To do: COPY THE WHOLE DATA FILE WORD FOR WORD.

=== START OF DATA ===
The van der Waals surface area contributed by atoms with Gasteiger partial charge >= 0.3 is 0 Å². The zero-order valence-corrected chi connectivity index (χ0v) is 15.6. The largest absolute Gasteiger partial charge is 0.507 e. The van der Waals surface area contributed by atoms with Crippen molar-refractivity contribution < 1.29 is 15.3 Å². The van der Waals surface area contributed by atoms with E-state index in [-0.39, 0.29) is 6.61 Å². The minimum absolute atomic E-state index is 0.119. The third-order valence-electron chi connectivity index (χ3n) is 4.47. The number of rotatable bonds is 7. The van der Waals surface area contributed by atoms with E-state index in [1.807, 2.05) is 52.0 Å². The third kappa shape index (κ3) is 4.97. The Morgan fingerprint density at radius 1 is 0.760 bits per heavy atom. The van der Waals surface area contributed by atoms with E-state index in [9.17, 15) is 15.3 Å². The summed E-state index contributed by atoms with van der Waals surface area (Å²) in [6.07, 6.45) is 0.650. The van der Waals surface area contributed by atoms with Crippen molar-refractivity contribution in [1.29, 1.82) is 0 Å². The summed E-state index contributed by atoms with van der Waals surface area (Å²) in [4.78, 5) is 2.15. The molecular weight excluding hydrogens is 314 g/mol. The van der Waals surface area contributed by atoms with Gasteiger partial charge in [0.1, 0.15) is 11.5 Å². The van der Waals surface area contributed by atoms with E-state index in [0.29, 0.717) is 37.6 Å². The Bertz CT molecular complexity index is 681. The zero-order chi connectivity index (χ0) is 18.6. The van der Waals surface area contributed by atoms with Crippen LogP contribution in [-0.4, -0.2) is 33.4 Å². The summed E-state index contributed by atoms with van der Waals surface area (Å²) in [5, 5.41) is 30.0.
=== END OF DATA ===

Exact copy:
The van der Waals surface area contributed by atoms with Gasteiger partial charge >= 0.3 is 0 Å². The zero-order valence-corrected chi connectivity index (χ0v) is 15.6. The largest absolute Gasteiger partial charge is 0.507 e. The van der Waals surface area contributed by atoms with Crippen molar-refractivity contribution < 1.29 is 15.3 Å². The van der Waals surface area contributed by atoms with E-state index in [-0.39, 0.29) is 6.61 Å². The minimum absolute atomic E-state index is 0.119. The third-order valence-electron chi connectivity index (χ3n) is 4.47. The number of rotatable bonds is 7. The van der Waals surface area contributed by atoms with E-state index in [1.807, 2.05) is 52.0 Å². The third kappa shape index (κ3) is 4.97. The Morgan fingerprint density at radius 1 is 0.760 bits per heavy atom. The van der Waals surface area contributed by atoms with E-state index in [9.17, 15) is 15.3 Å². The summed E-state index contributed by atoms with van der Waals surface area (Å²) in [6.07, 6.45) is 0.650. The van der Waals surface area contributed by atoms with Crippen molar-refractivity contribution in [1.29, 1.82) is 0 Å². The summed E-state index contributed by atoms with van der Waals surface area (Å²) in [4.78, 5) is 2.15. The molecular weight excluding hydrogens is 314 g/mol. The van der Waals surface area contributed by atoms with Gasteiger partial charge in [0.1, 0.15) is 11.5 Å². The van der Waals surface area contributed by atoms with E-state index in [0.29, 0.717) is 37.6 Å². The Bertz CT molecular complexity index is 681. The zero-order chi connectivity index (χ0) is 18.6. The van der Waals surface area contributed by atoms with Crippen LogP contribution in [-0.4, -0.2) is 33.4 Å². The summed E-state index contributed by atoms with van der Waals surface area (Å²) in [5, 5.41) is 30.0.